Why information hygiene matters

I’ve been struggling with the notion of beliefs as the output of a transitory and “swirling mass” of complexity inside each of us. Myriad tiny influences we can neither observe nor prise apart.

But, assuming this theory is valid, the logical conclusion is that the quality of the information you allow in is incredibly important. If that which inspires your System 1 thinking is rubbish, so is your thinking.

From The Hidden Half:

Asked to account for our beliefs and choices, how often would we say it was an unknown nudge from the flotsam of incidentals? ‘I probably only believe this because I pulled the equivalent of a red sock from my mental laundry under the influence of the last thing I heard in a bar. . .’

If the incidentals are so important, unpredictable and seemingly invisible, it’s not enough to swamp the bad with good. The only answer is to be incredibly vigilant about what gets in.

Perhaps this will prove easier than culling the poorly informed and conscious conspirators from our social networks.

As always my emphasis

Where does your belief come from?

I’ve posted a lot of stuff on this blog questioning the foundations of belief.

How our beliefs are the function of the people we surround ourself with or are built during our formative years and then ossify. How language and culture both inform and limit what we can take in. And that much appears to be stuck in formative states.

But twice this week I’ve come across arguments that our “beliefs” are actually so transitory and shallow that they are all but meaningless.

That we are so riven with contradictions and so lacking a coherent world view that our “beliefs” are little more than fleeting notions backed up by post hoc rationing.

First in an old New Yorker article that makes me seriously question ever again trying to change someone’s mind.

And now in my continued reading of The Hidden Half:

We asked our volunteers to choose their political priorities on a scale of 1 to 10. For example, what would you do if it came to a choice whether the country should spend more on state-provided healthcare, or spend less and cut taxes (where 1 was definitely spend more and 10 was definitely cut tax)?…A short while later, we went back to talk over with our volunteers what they’d written and why. But we cheated. We left their original answer sheet as it was–written in their own hand with their names at the top to help convince them nothing fishy was going on. But where their answers were anywhere from 3 to 7–so not a definite 1 or a definite, uncompromising 10–we flipped the question around.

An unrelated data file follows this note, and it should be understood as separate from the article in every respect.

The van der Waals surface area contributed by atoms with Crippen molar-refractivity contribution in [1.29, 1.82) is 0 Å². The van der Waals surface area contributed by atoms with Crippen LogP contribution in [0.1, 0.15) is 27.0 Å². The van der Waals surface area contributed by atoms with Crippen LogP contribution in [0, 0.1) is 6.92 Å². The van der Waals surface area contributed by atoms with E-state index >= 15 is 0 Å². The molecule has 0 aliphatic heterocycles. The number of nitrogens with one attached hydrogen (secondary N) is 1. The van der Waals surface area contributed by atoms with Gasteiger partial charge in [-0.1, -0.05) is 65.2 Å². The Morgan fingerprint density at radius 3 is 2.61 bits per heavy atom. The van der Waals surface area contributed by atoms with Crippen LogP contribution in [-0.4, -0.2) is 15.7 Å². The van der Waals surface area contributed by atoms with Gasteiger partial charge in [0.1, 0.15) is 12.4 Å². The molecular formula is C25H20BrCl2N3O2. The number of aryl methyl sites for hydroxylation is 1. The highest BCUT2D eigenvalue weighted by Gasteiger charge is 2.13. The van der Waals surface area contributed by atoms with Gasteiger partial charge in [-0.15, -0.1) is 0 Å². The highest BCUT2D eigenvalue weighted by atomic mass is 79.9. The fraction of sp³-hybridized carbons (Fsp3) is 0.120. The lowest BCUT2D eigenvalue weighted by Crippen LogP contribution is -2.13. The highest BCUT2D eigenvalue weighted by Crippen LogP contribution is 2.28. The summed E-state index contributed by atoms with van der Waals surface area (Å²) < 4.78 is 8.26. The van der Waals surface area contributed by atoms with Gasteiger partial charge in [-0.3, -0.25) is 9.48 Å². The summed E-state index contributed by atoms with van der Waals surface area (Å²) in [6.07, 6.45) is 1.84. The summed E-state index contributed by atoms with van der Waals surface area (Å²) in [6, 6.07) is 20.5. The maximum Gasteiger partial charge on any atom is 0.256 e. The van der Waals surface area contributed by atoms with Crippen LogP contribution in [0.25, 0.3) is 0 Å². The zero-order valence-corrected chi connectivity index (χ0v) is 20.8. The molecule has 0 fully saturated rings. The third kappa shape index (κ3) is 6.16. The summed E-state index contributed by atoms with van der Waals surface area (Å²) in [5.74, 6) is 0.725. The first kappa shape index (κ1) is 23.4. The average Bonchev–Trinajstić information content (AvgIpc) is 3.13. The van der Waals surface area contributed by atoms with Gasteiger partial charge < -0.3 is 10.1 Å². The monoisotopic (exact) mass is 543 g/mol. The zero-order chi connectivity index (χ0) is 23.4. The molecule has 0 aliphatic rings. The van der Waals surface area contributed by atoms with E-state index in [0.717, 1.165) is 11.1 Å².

These are quite long quotes, but bear with me.

The partially handwritten page in front of them was evidence of what they believed–or so they thought. And it was this (doctored) opinion that they now defended. I sat down with a man who originally said that tax cuts were more important than more spending on state healthcare–and listened as he now explained why the opposite was true. His explanation was earnest, intelligent, clear, without hesitation. He wasn’t confused. He accepted this new position as a legitimate summary of his beliefs and didn’t miss a beat in justifying them.

I’ve read of studies where people surrender their opinion in the face of a majority or authority figure.

But that we are so intellectually supplicant that an unrecorded belief is essentially meaningless has quite thrown me. And that we could be dictated to by a recorded belief – even a false one – even more so.

To a certain extent this merely lines up with previous arguments in the book about complexity and simplification. But the lack of stability in the “lens” we use to understand the world – that I can’t feed you similar information over and over and expect a somewhat predictable response – has huge implications for discourse and institutions.

Let me end with a concluding remark from this section of the book: